Trump Intelligence Whistleblower Pelosi

Speaker of the House Nancy Pelosi, D-Calif., departs the Capitol en route to a speaking event in Washington, Tuesday, Sept. 24, 2019.  (AP Photo/J. Scott Applewhite)

WASHINGTON • House Speaker Nancy Pelosi Tuesday announced a formal impeachment inquiry into President Donald Trump, acquiescing to mounting pressure from Democratic lawmakers following reports that Trump may have sought a foreign government's help in his reelection bid.

"Today, I'm announcing the House of Representatives is moving forward with an official impeachment inquiry," the California Democrat said. "I'm directing our six committees to proceed with their investigations under that umbrella ... The president must be held accountable."

The decision sets up an election season clash between Trump and Congress that seems certain to exacerbate the nation's fierce partisan divides and inject deep uncertainty into the 2020 presidential contest.

The announcement came after Pelosi huddled with her caucus Tuesday afternoon.

Meanwhile, former Vice President Joe Biden said Congress must use its full constitutional authority to investigate Trump's actions and if he doesn't cooperate he'll leave lawmakers "with no choice but to initiate impeachment." If that happens, Biden said, it will be a tragedy of Trump's own making.

Pelosi has spent months trying to keep an impeachment inquiry at bay. But her position became untenable this week as more members — including crucial moderates in political swing districts — swung in favor of a probe following reports that Trump pushed Ukraine's leader for help investigating Democrat Biden and his son during a summer phone call.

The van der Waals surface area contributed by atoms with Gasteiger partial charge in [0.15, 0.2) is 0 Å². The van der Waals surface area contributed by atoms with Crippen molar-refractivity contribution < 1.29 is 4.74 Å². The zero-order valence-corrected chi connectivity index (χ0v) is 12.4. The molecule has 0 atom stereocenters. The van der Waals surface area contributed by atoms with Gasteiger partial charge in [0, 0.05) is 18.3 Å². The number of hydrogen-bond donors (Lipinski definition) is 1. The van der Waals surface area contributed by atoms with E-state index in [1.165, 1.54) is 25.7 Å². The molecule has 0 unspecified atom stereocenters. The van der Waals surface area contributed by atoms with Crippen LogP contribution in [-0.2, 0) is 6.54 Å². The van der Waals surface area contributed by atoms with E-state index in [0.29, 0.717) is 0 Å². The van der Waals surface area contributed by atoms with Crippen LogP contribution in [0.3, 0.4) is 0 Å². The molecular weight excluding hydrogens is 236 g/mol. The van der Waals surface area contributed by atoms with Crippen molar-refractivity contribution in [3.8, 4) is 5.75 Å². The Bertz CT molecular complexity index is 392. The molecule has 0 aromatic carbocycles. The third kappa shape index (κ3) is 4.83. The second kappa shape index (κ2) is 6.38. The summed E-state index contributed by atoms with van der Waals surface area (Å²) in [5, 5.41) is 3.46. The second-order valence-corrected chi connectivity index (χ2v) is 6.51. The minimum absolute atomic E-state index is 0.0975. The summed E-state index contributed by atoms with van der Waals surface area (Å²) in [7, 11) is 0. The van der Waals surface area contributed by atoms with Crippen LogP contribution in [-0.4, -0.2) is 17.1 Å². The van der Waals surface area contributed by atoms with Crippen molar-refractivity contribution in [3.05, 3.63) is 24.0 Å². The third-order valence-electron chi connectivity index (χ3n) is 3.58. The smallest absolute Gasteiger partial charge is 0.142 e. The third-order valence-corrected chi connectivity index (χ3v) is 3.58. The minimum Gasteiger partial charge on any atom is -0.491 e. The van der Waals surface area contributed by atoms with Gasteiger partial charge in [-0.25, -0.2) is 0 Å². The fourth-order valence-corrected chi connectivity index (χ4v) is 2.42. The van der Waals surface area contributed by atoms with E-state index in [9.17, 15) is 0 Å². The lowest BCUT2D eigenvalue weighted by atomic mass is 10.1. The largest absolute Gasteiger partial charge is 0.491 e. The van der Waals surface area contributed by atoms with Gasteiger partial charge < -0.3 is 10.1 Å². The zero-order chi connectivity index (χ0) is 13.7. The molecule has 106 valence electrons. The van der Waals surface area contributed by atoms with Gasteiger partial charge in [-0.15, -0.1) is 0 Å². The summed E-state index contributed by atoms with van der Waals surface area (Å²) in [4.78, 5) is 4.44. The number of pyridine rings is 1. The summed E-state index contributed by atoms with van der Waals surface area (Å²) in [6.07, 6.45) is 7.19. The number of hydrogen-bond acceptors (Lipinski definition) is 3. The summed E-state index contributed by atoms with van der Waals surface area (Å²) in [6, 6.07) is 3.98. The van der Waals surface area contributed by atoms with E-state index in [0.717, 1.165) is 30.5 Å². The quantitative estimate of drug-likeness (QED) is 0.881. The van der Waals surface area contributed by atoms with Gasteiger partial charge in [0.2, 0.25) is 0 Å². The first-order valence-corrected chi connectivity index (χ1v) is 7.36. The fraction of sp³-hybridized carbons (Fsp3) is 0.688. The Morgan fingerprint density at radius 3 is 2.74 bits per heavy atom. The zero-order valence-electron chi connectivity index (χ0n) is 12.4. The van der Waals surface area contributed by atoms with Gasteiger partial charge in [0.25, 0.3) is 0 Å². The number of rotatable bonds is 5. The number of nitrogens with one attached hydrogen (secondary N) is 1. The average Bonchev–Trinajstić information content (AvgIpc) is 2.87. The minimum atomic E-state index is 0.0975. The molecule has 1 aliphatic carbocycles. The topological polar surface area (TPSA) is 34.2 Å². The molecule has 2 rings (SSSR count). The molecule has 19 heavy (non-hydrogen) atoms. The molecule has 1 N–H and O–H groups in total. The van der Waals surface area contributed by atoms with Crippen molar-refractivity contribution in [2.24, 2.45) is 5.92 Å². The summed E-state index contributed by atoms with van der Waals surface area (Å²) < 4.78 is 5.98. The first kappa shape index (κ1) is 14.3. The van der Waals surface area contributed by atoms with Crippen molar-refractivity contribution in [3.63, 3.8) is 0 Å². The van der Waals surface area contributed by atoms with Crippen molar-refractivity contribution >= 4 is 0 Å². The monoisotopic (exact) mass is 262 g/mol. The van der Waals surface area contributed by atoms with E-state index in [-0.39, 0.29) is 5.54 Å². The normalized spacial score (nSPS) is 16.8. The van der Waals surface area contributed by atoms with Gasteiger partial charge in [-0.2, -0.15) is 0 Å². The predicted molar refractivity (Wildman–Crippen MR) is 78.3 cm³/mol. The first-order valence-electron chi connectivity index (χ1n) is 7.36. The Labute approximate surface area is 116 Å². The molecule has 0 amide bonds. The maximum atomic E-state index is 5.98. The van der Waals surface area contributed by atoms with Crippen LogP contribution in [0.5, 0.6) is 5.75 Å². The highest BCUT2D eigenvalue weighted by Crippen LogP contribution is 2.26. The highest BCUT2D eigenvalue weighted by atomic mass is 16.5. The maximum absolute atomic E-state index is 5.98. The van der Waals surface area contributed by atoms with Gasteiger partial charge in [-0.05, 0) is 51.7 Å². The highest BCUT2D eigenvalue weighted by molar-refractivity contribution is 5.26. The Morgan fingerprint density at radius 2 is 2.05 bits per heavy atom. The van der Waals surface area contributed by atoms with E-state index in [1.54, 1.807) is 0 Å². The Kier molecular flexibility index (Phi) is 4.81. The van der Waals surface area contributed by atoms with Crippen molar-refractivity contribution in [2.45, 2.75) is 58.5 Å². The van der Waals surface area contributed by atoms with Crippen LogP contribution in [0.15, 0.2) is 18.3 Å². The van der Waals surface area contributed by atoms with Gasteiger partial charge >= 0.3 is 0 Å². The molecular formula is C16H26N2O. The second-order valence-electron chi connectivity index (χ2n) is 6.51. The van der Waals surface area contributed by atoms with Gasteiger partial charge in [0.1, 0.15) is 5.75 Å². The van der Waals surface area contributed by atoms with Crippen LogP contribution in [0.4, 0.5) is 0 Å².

Trump, who was meeting with world leaders at the United Nations, called the inquiry a "witch hunt" and predicted it would be a "positive for me." He authorized the release of a transcript of his call with Ukraine's president and predicted it would show no evidence of wrongdoing.

"You will see it was a very friendly and totally appropriate call," Trump said.

The president has all but dared Democrats to open impeachment proceedings, repeatedly stonewalling requests for documents and witness interviews in a variety of ongoing investigations.

Trump advisers say they are confident that the specter of impeachment led by the opposition party will bolster his political support. Pelosi has shared that concern and has spent months trying to hold off liberals in her caucus pushing for impeachment.

But the atmosphere on Capitol Hill started shifting following a whistleblower complaint that centered in part on Trump's call with the Ukrainian president, but is also said to include other events.

Trump has suggested he brought up Biden and his son Hunter in the phone call as part of discussions over corruption in Ukraine — despite no evidence of wrongdoing on the part of either man.

He also confirmed on Tuesday that he ordered advisers to freeze $400 million in military aid to Ukraine in the days before the phone call, prompting Democrats to charge that he was holding out the money as leverage for information on Biden.

In remarks ahead of her caucus meeting, Pelosi notably said a quid pro quo wasn't necessary to establish an impeachable offense.

"We don't ask foreign governments to help us in our election," Pelosi said.

Trump has sought to implicate Biden and his son in the kind of corruption that has long plagued Ukraine. Hunter Biden served on the board of a Ukrainian gas company at the same time his father was leading the Obama administration's diplomatic dealings with Kyiv. Though the timing raised concerns among anti-corruption advocates, there has been no evidence of wrongdoing by either the former vice president or his son.

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